The purpose of pinyin is to render Chinese sounds in romanized script, not English, so that it is accessible to speakers of all languages who can read the Latin alphabet. In this sense, romanization systems, be they Chinese, Russian, Arabic, Japanese or Klingon, are simply codes. Some may be easier but, like any code, once you have learned it, you are good to go.
Therefore, it does not matter linguistically whether Tongyong or Hanyu pinyin is easier for foreigners, or whether it aligns more closely to English or to Taiwan-accented Mandarin. In any case, to prove these claims, you would need to carry out some serious empirical research — something politicians worldwide who like to pronounce on linguistic matters tend not to do.
It is poignant and ironic that this protest should have arisen when the father of Hanyu pinyin, Zhou Youguang (周有光), died in Beijing aged 111. Zhou was a professor, translator and linguist who associated with Albert Einstein at Princeton University, New Jersey, and gave up a comfortable life working for a Chinese bank in the US in 1949 to return to China and help the Revolution.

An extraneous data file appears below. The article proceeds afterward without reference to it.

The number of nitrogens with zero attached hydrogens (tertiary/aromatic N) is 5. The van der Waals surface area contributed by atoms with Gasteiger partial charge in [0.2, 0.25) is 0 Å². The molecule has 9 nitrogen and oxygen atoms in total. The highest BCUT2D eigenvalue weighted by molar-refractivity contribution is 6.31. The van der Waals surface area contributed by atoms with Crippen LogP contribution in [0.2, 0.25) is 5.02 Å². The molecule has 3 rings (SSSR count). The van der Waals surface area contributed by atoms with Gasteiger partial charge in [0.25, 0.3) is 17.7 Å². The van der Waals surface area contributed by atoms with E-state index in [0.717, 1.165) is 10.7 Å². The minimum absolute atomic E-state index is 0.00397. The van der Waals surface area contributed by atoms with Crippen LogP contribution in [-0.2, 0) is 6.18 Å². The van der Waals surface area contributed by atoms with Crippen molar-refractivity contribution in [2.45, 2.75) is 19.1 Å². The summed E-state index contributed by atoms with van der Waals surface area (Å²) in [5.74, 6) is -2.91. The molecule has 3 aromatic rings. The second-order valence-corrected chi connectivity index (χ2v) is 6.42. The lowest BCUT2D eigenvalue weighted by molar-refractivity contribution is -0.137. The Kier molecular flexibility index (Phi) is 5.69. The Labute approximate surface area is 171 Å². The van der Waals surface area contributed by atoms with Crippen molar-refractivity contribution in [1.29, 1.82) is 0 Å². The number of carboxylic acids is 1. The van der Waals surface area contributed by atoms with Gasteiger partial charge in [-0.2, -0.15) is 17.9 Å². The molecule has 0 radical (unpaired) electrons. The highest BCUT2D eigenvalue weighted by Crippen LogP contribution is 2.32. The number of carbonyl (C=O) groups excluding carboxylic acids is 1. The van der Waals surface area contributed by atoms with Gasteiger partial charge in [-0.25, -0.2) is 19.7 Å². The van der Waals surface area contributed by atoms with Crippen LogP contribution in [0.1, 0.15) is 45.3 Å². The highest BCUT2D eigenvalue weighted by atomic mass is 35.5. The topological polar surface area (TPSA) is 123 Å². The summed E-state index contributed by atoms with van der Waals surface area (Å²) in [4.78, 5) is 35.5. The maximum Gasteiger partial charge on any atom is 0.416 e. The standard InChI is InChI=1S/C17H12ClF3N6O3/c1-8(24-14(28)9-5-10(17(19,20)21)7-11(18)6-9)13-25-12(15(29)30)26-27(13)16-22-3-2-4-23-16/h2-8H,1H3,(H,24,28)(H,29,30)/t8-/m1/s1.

A deeply humane and fearless critic of the Chinese Communist Party and archetypal “good communist,” when he developed Hanyu pinyin in the mid-1950s, it was as a practical tool for adult literacy campaigns. Only afterward was it recognized as a tool for the teaching of Chinese as a foreign language.
Hanyu pinyin was adopted by the International Organization for Standardization in 1982 and is now globally recognized in business, language teaching, academia and international relations.
When Zhou died, the media lauded him as the man “who made writing Chinese as easy as ABC.”